Title: Growing Food in the Southwest Mountains, 3rd ed
Author: Lisa Rayner
Illustrator: Zackery Zdinak
Paperback: 113 plus appendices, 128 pages total
Price: approximately $12.95
As a newbie to permaculture and mountain gardening, this book has become my go-to source in my quest to turn our rocky mountain in southern New Mexico into a small homestead. We have 5 acres, most of it tilted, with dense clay soil and an acre of gravel right around the house. Good for a fire break,which we need, but ugly and pretty sterile. I have a big collection of books for gardening in the south, but they just don’t work here. However, when I found this little book, Growing Food in the Southwest Mountains, I started in an entirely new direction with gardening.
The author, Lisa Rayner, gardens in Flagstaff, which is a climate very similar to ours. That is what prompted me to buy the book in the first place-it was for a niche that I could certainly identify with. The book is written specifically for gardening above 6,500 feet in Arizona, New Mexico, Southern Colorado, and Southern Utah, using permaculture techniques. This region is challenging for a variety of reasons--soils low in organic matter, semi-arid dry land with 25 inches or less of rainfall, strong sunlight, large day-night temperature changes, frequent high winds, and a collection of garden devouring varmints like you would not believe. I think they must be ravenous for succulent greens because it is so dry, with humidity often less than 10%. We had deer and rabbits in Texas, but they never descended on my garden like these four-legged swarms of locusts. We also have a real monsoon season, which you have to make the best of because the rest of the year can be pretty dry and water is precious.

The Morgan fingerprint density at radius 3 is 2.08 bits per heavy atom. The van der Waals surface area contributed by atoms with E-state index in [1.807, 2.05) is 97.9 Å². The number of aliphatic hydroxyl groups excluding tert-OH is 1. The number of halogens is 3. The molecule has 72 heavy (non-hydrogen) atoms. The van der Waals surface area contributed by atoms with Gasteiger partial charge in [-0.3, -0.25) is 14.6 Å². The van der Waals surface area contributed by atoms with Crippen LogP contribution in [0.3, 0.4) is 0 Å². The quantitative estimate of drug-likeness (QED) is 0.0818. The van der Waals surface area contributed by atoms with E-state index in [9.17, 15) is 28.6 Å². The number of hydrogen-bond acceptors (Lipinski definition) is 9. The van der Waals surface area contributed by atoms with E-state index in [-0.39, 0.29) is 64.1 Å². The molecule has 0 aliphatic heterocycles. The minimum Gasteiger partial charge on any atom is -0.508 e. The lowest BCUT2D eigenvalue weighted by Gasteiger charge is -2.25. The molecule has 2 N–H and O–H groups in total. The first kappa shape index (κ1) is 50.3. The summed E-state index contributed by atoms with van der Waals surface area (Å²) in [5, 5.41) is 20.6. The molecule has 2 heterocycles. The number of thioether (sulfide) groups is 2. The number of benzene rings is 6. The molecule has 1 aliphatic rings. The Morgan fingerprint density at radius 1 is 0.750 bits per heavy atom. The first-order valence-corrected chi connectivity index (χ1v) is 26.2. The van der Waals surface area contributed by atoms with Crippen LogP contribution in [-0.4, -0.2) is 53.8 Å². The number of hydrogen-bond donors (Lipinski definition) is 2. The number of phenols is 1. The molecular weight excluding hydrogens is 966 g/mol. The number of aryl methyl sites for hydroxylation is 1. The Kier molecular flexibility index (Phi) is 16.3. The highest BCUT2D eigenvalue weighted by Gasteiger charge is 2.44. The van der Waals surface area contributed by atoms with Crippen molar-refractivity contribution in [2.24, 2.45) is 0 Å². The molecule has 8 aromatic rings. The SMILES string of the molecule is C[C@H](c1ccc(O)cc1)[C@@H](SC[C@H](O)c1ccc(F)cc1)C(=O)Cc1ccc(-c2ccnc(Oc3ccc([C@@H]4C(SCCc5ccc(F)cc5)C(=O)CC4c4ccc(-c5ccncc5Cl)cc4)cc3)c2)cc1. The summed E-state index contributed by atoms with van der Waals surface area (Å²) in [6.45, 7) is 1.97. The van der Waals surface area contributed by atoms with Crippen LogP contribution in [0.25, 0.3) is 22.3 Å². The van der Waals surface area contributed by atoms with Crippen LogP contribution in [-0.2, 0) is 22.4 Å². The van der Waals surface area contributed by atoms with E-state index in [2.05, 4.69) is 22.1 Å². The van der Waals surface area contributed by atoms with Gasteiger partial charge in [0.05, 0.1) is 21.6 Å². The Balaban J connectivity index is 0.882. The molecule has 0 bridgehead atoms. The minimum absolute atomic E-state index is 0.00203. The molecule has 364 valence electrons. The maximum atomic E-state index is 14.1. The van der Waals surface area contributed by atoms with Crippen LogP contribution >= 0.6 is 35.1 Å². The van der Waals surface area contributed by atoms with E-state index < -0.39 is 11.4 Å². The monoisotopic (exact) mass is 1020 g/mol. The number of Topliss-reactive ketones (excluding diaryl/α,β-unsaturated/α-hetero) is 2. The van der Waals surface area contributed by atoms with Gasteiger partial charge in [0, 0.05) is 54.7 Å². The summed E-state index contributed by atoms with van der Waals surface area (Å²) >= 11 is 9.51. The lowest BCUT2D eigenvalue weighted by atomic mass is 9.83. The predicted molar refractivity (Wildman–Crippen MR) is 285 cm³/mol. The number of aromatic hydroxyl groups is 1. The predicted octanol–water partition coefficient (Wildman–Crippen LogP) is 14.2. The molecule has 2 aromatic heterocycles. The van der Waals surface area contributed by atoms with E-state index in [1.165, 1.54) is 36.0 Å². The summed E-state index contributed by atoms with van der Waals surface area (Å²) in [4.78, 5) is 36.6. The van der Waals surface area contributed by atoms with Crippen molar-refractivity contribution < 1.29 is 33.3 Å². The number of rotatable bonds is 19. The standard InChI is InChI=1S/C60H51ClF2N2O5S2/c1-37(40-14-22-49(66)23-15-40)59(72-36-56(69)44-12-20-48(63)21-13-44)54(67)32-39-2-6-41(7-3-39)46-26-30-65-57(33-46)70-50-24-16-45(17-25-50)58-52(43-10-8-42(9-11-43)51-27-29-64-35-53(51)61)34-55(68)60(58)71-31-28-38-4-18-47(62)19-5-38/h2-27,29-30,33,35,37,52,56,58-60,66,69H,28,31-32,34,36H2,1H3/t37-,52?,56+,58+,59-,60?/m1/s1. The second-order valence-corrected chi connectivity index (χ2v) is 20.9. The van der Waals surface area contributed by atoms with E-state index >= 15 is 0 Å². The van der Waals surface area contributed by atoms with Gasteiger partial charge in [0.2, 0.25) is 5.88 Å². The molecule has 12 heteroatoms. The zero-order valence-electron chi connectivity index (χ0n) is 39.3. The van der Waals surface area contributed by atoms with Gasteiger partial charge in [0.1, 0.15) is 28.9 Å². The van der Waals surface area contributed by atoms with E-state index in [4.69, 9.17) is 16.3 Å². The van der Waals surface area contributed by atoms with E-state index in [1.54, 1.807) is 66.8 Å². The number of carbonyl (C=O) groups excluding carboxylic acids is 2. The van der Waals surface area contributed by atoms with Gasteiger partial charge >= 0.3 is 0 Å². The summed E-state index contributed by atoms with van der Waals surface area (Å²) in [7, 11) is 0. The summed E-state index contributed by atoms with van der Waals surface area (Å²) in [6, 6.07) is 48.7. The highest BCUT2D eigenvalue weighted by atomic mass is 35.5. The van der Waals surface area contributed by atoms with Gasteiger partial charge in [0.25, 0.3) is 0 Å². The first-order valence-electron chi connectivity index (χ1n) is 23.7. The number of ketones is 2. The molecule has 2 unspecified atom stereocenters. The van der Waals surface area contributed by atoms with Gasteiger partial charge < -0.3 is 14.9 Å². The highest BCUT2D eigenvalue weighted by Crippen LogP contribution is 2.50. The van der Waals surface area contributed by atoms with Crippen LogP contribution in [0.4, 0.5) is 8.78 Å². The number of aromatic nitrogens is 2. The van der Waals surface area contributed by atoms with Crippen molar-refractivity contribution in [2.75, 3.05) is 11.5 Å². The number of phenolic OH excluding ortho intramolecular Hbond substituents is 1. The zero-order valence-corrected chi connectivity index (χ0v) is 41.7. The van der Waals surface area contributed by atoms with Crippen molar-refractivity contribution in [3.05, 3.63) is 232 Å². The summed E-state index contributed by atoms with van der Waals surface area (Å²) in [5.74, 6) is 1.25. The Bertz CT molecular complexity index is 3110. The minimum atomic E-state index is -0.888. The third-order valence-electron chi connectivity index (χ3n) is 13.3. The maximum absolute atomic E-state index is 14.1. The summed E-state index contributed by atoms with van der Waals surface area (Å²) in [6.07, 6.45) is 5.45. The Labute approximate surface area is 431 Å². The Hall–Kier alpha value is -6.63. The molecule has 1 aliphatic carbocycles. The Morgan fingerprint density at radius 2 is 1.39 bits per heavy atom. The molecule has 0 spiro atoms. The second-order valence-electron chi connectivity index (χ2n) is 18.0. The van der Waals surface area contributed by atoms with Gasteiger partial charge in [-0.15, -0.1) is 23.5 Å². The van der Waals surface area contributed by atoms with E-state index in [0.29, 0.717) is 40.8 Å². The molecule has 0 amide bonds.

I think Lisa does a good job of addressing specific issues like high altitude sunlight, planting time tables, cold climate gardening, water conservation, building healthy soil and sheltering from wind. The appendices includes a glossary of lesser known food crops and a comprehensive list of resources for southwestern gardeners and for permaculture. Other permaculture books give much more detail about homestead permaculture methods, but do not address the specific challenges of gardening above 6,500 feet. I like this book because it addresses my particular niche very specifically. Well worth the money if you live in the mountains of the southwest, in my humble opinion.
I have no connection to the editor or the publisher and was not paid in any way for this review. It is my personal opinion, good, bad or indifferent.
Hi there! I am Jeannine.
I believe that a holistic and balanced approach to life is a must when living with an autoimmune disease. I share gluten and dairy free recipes and all the other things I do here. I just like doing stuff and making stuff.
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